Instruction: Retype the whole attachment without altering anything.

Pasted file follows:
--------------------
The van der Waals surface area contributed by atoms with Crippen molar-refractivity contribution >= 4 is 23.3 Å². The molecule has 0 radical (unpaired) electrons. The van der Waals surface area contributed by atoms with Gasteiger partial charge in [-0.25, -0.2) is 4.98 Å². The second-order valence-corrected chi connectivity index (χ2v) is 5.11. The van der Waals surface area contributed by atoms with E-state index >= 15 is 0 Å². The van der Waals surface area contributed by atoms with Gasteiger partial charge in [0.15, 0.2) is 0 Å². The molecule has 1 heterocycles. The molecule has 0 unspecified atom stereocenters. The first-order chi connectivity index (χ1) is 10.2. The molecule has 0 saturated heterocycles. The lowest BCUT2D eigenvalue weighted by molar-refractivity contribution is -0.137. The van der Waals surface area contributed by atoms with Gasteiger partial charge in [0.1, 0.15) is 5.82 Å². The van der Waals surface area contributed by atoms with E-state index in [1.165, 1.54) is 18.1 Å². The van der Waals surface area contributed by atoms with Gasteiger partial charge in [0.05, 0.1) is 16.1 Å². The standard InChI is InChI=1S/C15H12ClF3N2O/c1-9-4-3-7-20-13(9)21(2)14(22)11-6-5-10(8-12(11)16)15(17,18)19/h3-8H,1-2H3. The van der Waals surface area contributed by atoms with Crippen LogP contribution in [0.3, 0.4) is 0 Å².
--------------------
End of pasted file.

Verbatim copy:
The van der Waals surface area contributed by atoms with Crippen molar-refractivity contribution >= 4 is 23.3 Å². The molecule has 0 radical (unpaired) electrons. The van der Waals surface area contributed by atoms with Gasteiger partial charge in [-0.25, -0.2) is 4.98 Å². The second-order valence-corrected chi connectivity index (χ2v) is 5.11. The van der Waals surface area contributed by atoms with E-state index >= 15 is 0 Å². The van der Waals surface area contributed by atoms with Gasteiger partial charge in [0.15, 0.2) is 0 Å². The molecule has 1 heterocycles. The molecule has 0 unspecified atom stereocenters. The first-order chi connectivity index (χ1) is 10.2. The molecule has 0 saturated heterocycles. The lowest BCUT2D eigenvalue weighted by molar-refractivity contribution is -0.137. The van der Waals surface area contributed by atoms with Gasteiger partial charge in [0.1, 0.15) is 5.82 Å². The van der Waals surface area contributed by atoms with E-state index in [1.165, 1.54) is 18.1 Å². The van der Waals surface area contributed by atoms with Gasteiger partial charge in [0.05, 0.1) is 16.1 Å². The standard InChI is InChI=1S/C15H12ClF3N2O/c1-9-4-3-7-20-13(9)21(2)14(22)11-6-5-10(8-12(11)16)15(17,18)19/h3-8H,1-2H3. The van der Waals surface area contributed by atoms with Crippen LogP contribution in [0.3, 0.4) is 0 Å².